Kamel: Bringing a Jewish perspective to Social Justice Week

Multiple events scheduled for Social Justice Week have dealt with the conflict between Israel and Palestine.

Alexa Santos/The Daily Northwestern

Multiple events scheduled for Social Justice Week have dealt with the conflict between Israel and Palestine.

Jonathan Kamel, Columnist

This week marks the first ever Social Justice Week on Northwestern’s campus. As a whole, this event marks a culmination of many groups coming together to discuss concepts of inclusion, diversity and issues of marginalization on campus and throughout the world.

A Social Justice Week was desperately needed. As debates concerning race-related issues and “institutional racism” surfaced throughout this year, I, like many other students, was frustrated with the lack of opportunities to voice my opinion concerning social justice and yearned for outlets to promote campus awareness. For many, this week brings a sense of renewed vigor and openness on campus that has been missing for a long time.

However, as a Jewish student, I was saddened to see two events sponsored by Students for Justice in Palestine that consider Israel a road block to social justice. These two events, “Hafla By the Rock: Nakba Day Commemoration” and the screening of a documentary “Roadmap to Apartheid” are equivalently anti-Israel. By anti-Israel, I mean delegitimizing the Jewish state by making arguments that omit important facts and tell a biased version of historical events.

A flyer I read when I attended the “Hafla By the Rock” event stated, “Nakba commemorates the time during the 1948 war with Zionist forces, when approximately 700,000 Palestinians were expelled from their homeland, hundreds of villages were destroyed.” First of all, this flyer fails to identify that the 1948 war for Israeli independence was fought because five Arab states declared war against the newly United Nations-mandated Jewish state. It also does not mention that Zionists were fighting for their own social justice and that about 6,000 Israelis, many of them recent Holocaust survivors, lost their lives.   

“Roadmap to Apartheid” is a documentary that draws comparisons between Israel and South Africa, and explore reasons why many Palestinians believe Israel is an apartheid state. Although members of SJP have claimed openly that their events through Social Justice Week will not be anti-Israel, it is hard to discuss the “Israeli form of apartheid,” as it is described in the film’s trailer, without anti-Israel sentiments arising. Many students on this campus have a deep connection to Israel. The same can be said for students who share the same feeling for Palestine. Social Justice Week should be about bringing these two groups together, not tearing them apart.

By screening a film that describes Israel as an apartheid state, SJP endorses notions the state of Israel has an official policy to exclude, persecute and deny civil rights to Arab citizens that live within its borders. This claim is inherently untrue. Arab citizens of Israel enjoy the full range of civil and political rights, including the right to organize politically, the right to vote and the right to speak and publish freely. In addition, the situations in South Africa and Palestine are incomparable historical situations. Unlike in South Africa, Israel has been subjected to continuous acts of terror through suicide bombings and missile attacks from Palestinian terrorist organizations, necessitating military action and security precautions.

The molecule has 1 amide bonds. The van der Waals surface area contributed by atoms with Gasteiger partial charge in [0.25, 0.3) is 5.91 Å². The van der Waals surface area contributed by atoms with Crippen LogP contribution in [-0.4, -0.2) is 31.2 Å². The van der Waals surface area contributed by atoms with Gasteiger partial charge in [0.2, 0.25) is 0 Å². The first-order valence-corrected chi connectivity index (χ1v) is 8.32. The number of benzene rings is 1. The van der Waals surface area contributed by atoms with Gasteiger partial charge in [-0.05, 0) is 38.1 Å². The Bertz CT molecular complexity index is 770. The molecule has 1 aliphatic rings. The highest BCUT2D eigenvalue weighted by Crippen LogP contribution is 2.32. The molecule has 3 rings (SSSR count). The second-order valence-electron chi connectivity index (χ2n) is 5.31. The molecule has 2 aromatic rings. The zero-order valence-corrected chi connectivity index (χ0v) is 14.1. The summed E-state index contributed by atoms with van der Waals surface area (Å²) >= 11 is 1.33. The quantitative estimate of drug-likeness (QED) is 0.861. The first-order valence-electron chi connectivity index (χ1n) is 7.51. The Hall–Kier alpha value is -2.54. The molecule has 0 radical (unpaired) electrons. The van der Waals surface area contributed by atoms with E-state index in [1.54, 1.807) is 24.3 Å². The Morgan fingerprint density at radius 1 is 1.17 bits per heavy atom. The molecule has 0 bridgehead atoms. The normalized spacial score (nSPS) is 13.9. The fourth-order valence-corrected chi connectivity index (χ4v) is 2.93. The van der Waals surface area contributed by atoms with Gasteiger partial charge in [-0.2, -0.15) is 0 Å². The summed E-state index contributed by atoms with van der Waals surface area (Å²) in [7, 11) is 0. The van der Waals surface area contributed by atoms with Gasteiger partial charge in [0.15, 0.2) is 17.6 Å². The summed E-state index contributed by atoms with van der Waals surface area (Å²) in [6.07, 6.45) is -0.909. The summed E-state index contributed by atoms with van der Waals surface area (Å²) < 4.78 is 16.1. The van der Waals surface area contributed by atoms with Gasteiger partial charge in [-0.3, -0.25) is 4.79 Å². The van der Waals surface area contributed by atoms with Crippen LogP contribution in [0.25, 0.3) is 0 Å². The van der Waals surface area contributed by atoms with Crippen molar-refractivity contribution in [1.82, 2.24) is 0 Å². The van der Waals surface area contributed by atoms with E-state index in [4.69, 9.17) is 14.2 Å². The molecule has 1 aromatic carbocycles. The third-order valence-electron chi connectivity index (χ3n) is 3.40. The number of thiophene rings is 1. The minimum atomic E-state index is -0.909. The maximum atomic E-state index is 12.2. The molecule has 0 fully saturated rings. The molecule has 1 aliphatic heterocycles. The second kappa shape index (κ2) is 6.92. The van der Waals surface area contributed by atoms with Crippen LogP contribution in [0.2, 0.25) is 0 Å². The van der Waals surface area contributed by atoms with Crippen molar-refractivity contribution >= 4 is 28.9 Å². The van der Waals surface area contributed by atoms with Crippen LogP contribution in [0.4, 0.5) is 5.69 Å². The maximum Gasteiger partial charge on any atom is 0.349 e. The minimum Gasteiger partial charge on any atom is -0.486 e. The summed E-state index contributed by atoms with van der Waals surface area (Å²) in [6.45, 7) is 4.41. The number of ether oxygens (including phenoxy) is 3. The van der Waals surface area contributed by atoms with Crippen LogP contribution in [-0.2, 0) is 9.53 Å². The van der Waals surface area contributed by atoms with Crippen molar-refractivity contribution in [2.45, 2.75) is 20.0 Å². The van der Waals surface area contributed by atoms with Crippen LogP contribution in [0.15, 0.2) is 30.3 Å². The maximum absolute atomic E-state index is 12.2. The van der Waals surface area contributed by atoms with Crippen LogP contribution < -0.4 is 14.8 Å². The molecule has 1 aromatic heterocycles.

Does Israel take actions that I as a Jewish Northwestern student disagree with? Yes, namely the Israeli settlements in the West Bank which continue to be a barrier in negotiating for peace between Palestinian and Israeli leaders. However, the existence of these settlements does not make Israel an apartheid state.

The desire for social justice in Israel and Palestine should be part of Social Justice Week. Yet, there are no events that address the economic conditions in the Gaza Strip or the injustices the terrorist group Hamas inflicts on Palestinians living under their control. If Israel was not portrayed as the “bad guy” who maintains an apartheid state, maybe a genuine, informed conversation could be had about the real problems facing Palestinians and Israelis.

Members of SJP will argue that they hosted an Interfaith Discussion of Palestine to include both sides of the conflict in their events. Yet, one guest speaker, Rabbi Brant Rosen, supports the boycotting of Israeli goods as economic sanctions against Israel through the boycott, divestment and sanction movement. He is the co-chair of Jewish Voice for Peace, an organization that the Anti-Defamation League has called “one of the top 10 anti-Israel groups.” It is clear that SJP chose a rabbi that holds their same beliefs, not someone who would reflect the perspective of many Jews on campus.

It is unfair to participants in Social Justice Week that they only hear one perspective on the issues in modern day Palestine. The point of this week is to give a voice to all members of the student body and talk about relevant issues in an open and unbiased way. SJP had every right to be included within this week’s programming, yet their inherent anti-Israel values tarnish the true purpose and meaning behind an inclusive and welcoming event. I hope that in the future, SJP recognizes the effects its programming has within the context of Social Justice Week, and that future efforts toward social justice promote dialogues between Jewish and Palestinian students over divisiveness.

Jonathan Kamel is a Weinberg freshman. He can be reached at [email protected]. If you want to respond publicly to this column, send a Letter to the Editor to [email protected].